Procurement and Management of Cord Blood

  • Sergio QuerolEmail author
  • Vanderson Rocha
Open Access


Umbilical cord blood (UCB) cells for allogeneic use are collected and frozen in more than 130 public CB banks worldwide. More than seven hundred and fifty thousands CB units (CBU) are available for transplantation. In this chapter we will describe some procedures for cord blood collection, processing, banking and recommendations on how to choose a single or double UCB unit for transplantation (Garcia 2010).

18.1 Introduction

Umbilical cord blood (UCB) cells for allogeneic use are collected and frozen in more than 130 public CB banks worldwide. More than seven hundred and fifty thousands CB units (CBU) are available for transplantation. In this chapter we will describe some procedures for cord blood collection, processing, banking and recommendations on how to choose a single or double UCB unit for transplantation (Garcia 2010).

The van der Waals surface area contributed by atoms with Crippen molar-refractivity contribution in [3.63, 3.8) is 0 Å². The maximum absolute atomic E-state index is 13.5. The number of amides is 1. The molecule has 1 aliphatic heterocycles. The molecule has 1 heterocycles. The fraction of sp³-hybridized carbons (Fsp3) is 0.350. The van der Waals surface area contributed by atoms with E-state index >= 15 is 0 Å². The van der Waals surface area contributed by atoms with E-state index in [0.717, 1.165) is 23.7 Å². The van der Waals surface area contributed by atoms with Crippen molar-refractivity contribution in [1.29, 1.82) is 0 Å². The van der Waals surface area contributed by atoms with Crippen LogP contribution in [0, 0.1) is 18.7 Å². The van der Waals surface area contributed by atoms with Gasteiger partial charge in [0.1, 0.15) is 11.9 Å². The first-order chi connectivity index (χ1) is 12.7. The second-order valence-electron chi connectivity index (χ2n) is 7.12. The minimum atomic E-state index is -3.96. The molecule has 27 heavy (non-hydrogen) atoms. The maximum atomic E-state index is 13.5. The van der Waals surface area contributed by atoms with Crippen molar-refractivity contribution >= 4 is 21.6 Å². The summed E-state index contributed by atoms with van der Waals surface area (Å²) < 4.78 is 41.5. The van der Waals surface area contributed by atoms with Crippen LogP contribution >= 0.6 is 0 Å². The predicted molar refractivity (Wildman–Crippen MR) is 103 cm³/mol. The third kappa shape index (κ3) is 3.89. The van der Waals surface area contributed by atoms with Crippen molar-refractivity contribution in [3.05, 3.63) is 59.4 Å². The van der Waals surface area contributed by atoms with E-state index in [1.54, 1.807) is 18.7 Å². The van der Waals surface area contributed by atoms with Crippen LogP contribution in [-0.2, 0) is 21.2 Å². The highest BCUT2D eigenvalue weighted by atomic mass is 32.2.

18.2 Collection

Donor recruitment usually starts during the antenatal period, with objective information given by woman’s health-care provider. After consent, trained personnel need to determine donor eligibility to ensure that donation is safe for future patients. To assess donor eligibility, a donor medical history interview shall be conducted identifying risk factors for transmissible and genetic disease. In addition, infectious disease markers (IDM) performed to maternal blood samples will be obtained within 7 days before or after the collection of the UCB unit. These samples will be tested for evidence of infection of HIV-1, HIV-2, hepatitis B, hepatitis C, HTLV-I, HTLV-II, syphilis and any additional markers according to local regulations.

Collection must not interfere with normal delivery attention. A successful collection should have a high collection volume and a high total nucleated cell count, be non-contaminated and have the proper documentation. A UCB collection typically involves cord clamping (delayed clamping up to 1–2 min is still compatible with public donations) (Frändberg et al. 2016), disinfection, venipuncturing of umbilical vein and draining by gravity avoiding clotting. Collection bag should be appropriately labelled.